Call this democracy?


22 May 2014

Today we choose who will represent us in the European Parliament. A lot of people are sceptical about European elections – the parliament still has few powers in an overwhelmingly undemocratic decision-making system driven by corporate interests.

For proof of this, look at the fact that as we vote here in Europe, a ‘once in a generation’ investment deal -  The Transatlantic Trade and Investment Partnership (TTIP for short) - is being negotiated in Washington DC without democratic scrutiny. Egged on by corporate lobbyists, TTIP is all about ‘harmonising’ (read reducing) standards, giving big business more power over our laws and additional rights to sue governments for damaging their profits.

This week a leaked text shows that the European Union negotiators have been pushing the US to expand fracking, offshore oil drilling and natural gas exploration. In other words, that would lock us into greater fossil fuel dependency for the foreseeable future.

This comes on top of fears that TTIP will be used to allow all manner of unsavoury food practices to be imported into Europe and all manner of unsavoury financial practices to be exported to the US. Right at the heart of TTIP is a special court system, accessible only to foreign companies, which would allow big business to challenge European governments should they take action to protect citizens or the environment in a way that ‘damages’ their predicted profits. So that might be, for instance, if our government took railways or energy companies into public ownership, kicked private companies out of the NHS, banned certain chemicals, put cigarettes in plain packages or placed a moratorium on fracking.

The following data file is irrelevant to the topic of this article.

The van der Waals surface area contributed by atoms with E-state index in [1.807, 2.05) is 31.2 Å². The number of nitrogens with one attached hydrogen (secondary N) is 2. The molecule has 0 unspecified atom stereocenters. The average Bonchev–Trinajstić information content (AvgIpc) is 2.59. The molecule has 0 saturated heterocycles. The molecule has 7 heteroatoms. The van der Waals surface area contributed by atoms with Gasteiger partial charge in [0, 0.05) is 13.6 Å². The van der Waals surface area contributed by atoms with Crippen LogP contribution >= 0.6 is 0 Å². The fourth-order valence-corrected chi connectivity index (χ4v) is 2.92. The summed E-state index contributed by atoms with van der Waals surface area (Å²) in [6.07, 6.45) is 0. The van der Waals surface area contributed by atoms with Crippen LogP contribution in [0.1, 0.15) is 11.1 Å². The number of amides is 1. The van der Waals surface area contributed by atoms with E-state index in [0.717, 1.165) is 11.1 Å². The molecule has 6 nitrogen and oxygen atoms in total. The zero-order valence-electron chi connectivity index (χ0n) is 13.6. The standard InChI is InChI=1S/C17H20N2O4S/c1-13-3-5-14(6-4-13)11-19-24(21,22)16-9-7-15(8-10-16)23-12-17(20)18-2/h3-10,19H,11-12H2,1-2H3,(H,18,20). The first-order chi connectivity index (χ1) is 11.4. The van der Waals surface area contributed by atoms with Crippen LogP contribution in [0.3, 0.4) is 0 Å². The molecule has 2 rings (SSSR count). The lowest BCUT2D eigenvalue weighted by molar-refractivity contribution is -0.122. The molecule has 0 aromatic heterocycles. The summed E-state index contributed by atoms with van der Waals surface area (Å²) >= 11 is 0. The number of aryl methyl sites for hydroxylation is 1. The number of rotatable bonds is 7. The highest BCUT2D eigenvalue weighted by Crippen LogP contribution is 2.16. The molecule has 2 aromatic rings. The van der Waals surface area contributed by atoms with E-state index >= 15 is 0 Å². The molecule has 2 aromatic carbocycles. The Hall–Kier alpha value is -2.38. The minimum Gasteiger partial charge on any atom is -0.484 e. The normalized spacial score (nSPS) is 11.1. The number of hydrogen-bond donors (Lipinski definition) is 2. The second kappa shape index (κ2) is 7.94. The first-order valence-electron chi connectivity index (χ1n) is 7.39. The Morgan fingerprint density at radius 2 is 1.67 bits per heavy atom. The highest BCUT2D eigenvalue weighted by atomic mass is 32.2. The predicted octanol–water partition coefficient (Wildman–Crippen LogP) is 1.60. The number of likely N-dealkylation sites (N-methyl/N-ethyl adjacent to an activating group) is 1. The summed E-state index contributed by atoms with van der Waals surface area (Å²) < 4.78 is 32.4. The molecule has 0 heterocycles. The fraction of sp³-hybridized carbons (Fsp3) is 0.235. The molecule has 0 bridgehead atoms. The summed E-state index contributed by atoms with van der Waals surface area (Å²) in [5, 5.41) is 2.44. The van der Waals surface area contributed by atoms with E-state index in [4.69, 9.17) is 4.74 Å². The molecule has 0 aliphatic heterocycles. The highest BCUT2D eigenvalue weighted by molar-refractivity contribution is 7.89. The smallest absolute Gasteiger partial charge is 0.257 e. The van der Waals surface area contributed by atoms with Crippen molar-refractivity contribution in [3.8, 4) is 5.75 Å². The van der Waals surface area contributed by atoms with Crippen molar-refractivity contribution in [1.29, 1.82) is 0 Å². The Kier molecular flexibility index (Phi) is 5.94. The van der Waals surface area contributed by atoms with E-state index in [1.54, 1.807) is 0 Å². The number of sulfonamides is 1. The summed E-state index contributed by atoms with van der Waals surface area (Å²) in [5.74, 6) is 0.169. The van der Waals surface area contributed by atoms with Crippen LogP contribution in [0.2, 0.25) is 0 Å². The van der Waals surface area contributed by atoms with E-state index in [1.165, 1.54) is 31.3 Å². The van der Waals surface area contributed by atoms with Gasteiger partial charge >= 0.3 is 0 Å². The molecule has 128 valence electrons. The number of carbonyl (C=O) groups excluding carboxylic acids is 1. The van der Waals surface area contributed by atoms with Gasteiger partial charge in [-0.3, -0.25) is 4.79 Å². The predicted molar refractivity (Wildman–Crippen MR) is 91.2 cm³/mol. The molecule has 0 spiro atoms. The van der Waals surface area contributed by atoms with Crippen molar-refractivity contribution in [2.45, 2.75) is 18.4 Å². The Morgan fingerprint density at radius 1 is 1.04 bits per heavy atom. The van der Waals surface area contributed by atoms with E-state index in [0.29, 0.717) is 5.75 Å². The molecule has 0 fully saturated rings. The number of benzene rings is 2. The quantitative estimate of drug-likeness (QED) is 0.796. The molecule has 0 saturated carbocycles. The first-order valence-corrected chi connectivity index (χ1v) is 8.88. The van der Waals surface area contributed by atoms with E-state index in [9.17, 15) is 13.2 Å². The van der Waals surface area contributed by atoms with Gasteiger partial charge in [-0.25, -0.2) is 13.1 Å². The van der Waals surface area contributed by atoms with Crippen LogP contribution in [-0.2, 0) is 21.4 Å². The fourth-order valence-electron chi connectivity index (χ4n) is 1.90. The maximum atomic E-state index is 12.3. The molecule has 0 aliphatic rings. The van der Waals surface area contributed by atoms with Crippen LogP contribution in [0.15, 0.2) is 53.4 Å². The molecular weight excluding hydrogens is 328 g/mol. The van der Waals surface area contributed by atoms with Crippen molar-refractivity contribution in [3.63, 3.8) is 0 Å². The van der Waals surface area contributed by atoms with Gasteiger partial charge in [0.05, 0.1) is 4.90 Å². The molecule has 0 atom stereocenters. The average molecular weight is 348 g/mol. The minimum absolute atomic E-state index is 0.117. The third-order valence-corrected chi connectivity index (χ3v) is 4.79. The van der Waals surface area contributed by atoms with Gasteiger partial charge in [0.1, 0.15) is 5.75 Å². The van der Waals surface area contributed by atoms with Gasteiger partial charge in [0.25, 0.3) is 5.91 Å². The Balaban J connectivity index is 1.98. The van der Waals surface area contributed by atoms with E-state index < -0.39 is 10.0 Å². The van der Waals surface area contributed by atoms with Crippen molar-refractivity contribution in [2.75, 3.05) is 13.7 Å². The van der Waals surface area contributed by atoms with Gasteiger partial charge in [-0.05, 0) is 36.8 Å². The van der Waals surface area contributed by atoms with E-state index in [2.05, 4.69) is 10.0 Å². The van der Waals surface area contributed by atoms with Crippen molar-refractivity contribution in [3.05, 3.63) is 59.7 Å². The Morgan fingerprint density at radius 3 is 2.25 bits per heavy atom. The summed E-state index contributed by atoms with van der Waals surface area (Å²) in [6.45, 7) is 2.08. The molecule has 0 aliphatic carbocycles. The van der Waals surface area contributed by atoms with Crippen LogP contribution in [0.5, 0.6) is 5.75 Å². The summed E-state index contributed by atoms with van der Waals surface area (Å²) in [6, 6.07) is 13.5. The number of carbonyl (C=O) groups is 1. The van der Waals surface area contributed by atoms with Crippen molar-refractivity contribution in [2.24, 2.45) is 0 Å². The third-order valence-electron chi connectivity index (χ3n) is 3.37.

The unelected EU Trade Commissioner in charge of the talks – Karel de Gucht – isn’t too interested in listening to these fears, raised by hundreds of thousands of voters. Following the arrest of 250 anti-TTIP demonstrators in Brussels last week, including elected parliamentarians, de Gucht claimed the opposition was spreading “complete lies” and had been taken over by “the left side of the political spectrum, the Greens, and also a number of far-left groups”.

So to demonstrate the extent of opposition, this week we joined with 120 organisations from across Europe to form a coalition committed to fighting against TTIP. Today, we’re also calling a day of action on 12 July, with a number of other organisations, to begin to show the strength of feeling on TTIP all around the UK. It will be the beginning of an intensive campaign to stop TTIP in its tracks.
But here the European Parliament really can be important. It will have to agree to any final text. So whoever you vote for today, make sure you hold them to account when TTIP comes to the floor of the parliament. 

But democracy, of course, is about much more than voting. TTIP will not simply be won or lost in parliament, but by the energy which the citizens of Europe and the US put into making their voices heard. But we’ve had a pretty good start, with huge opposition in Germany and the US. We can win this battle to roll back corporate power in our society. And if we do, by the next European elections, we will truly have made Europe a more democratic place.

WDM is calling for a national day of action against TTIP on July 12. If you want to get involved, send an email to activism@wdm.org.uk

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